I am standing in a long queue at the enquiries desk at one of the local banks. I have a problem with sending money to someone through online banking. I have asked for RTGS forms and they tell me that those are no longer in use because the bank is now paperless (whatever that means).
Six months ago, I could count at least 20 workers in the same bank with seven to eight tellers serving the public.
Today, there are only 3 workers that I can see in the whole bank. Because the bank has become paperless, this worker is teaching clients to use the iPad that will one day replace her. When it's my turn, I ask her: "How about people with no cell-phones or computers? How do they deal with online banking? Think of gogo who needs to receive money in the rural areas. How does she deal with this problem?" She offers no reply.
It's an awkward phenomenon that now pervades a growing cross-section of industries, a type of techno-solutionism that's unbearable because it insistently capitalises on quick fixes for problems that didn't exist to begin with.
It's also a disadvantageous mutation of principles that marketers have historically leveraged to make us feel bad about ourselves so that we'll buy more stuff we don't need. It is all of these things, and it is also becoming the operating motive of the music industry. Gogo in the rural areas wants to buy her favourite John Chibadura record.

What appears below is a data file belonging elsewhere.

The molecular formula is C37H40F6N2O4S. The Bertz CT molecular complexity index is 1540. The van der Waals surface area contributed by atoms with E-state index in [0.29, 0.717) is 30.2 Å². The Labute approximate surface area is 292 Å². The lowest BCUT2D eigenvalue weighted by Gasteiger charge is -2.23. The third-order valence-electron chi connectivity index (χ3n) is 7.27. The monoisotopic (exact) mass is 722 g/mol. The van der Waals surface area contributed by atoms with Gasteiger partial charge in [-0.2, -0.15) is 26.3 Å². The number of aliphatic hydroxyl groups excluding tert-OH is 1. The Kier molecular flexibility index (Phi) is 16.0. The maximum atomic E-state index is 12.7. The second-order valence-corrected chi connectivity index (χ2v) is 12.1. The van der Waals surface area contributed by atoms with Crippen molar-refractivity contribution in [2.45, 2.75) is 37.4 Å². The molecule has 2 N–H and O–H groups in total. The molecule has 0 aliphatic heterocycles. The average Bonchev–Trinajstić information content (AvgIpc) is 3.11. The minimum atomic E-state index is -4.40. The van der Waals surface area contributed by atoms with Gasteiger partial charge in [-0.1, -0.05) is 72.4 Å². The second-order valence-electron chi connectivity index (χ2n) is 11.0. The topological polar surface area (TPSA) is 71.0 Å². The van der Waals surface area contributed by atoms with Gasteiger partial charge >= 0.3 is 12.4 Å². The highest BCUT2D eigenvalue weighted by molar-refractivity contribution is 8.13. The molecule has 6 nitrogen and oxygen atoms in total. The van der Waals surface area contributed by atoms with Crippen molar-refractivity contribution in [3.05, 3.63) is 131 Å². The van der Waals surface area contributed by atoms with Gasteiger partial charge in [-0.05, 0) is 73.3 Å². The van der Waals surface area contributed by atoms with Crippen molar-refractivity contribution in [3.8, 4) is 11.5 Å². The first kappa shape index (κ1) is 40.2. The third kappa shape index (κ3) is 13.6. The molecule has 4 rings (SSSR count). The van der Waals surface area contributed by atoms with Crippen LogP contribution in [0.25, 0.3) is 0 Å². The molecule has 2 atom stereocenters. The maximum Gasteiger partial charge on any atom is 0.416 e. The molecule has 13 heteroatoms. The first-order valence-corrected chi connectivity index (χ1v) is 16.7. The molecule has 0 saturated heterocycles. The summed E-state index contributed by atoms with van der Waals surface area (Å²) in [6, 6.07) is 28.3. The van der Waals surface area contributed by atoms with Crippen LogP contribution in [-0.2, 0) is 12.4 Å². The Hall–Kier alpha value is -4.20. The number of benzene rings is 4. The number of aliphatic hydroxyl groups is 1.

She must have a cellphone or an iPad and know how to operate it in order to pay for and download the music. Ridiculous, but this is what the digital age is all about.
The music world continues to be exceedingly vulnerable, and there are looming questions that desperately need to be addressed. Most important: Seeing that record shops don't exist anymore, how can artists distribute and sell their work in a digital economy beholden to ruthlessly commercial and centralised interests?